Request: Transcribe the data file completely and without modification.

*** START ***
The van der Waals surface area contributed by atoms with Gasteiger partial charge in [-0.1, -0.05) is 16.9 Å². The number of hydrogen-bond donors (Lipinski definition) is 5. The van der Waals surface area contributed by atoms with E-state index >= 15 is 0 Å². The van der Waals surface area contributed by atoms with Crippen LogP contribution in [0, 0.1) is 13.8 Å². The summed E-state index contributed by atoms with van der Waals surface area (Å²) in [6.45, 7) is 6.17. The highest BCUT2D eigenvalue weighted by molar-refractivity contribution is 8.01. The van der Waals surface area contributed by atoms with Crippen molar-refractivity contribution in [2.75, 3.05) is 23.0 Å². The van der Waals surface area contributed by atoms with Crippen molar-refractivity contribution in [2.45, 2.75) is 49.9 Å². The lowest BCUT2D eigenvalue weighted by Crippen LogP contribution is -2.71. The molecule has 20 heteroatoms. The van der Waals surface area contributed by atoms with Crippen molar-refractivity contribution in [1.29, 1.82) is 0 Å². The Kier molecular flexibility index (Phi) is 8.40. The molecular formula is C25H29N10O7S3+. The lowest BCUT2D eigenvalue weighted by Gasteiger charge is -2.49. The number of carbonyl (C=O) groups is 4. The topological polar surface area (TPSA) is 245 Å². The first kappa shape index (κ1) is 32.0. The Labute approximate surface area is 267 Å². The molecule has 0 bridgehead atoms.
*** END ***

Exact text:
The van der Waals surface area contributed by atoms with Gasteiger partial charge in [-0.1, -0.05) is 16.9 Å². The number of hydrogen-bond donors (Lipinski definition) is 5. The van der Waals surface area contributed by atoms with E-state index >= 15 is 0 Å². The van der Waals surface area contributed by atoms with Crippen LogP contribution in [0, 0.1) is 13.8 Å². The summed E-state index contributed by atoms with van der Waals surface area (Å²) in [6.45, 7) is 6.17. The highest BCUT2D eigenvalue weighted by molar-refractivity contribution is 8.01. The van der Waals surface area contributed by atoms with Crippen molar-refractivity contribution in [2.75, 3.05) is 23.0 Å². The van der Waals surface area contributed by atoms with Crippen molar-refractivity contribution in [2.45, 2.75) is 49.9 Å². The lowest BCUT2D eigenvalue weighted by Crippen LogP contribution is -2.71. The molecule has 20 heteroatoms. The van der Waals surface area contributed by atoms with Crippen molar-refractivity contribution in [1.29, 1.82) is 0 Å². The Kier molecular flexibility index (Phi) is 8.40. The molecular formula is C25H29N10O7S3+. The lowest BCUT2D eigenvalue weighted by Gasteiger charge is -2.49. The number of carbonyl (C=O) groups is 4. The topological polar surface area (TPSA) is 245 Å². The first kappa shape index (κ1) is 32.0. The Labute approximate surface area is 267 Å². The molecule has 0 bridgehead atoms.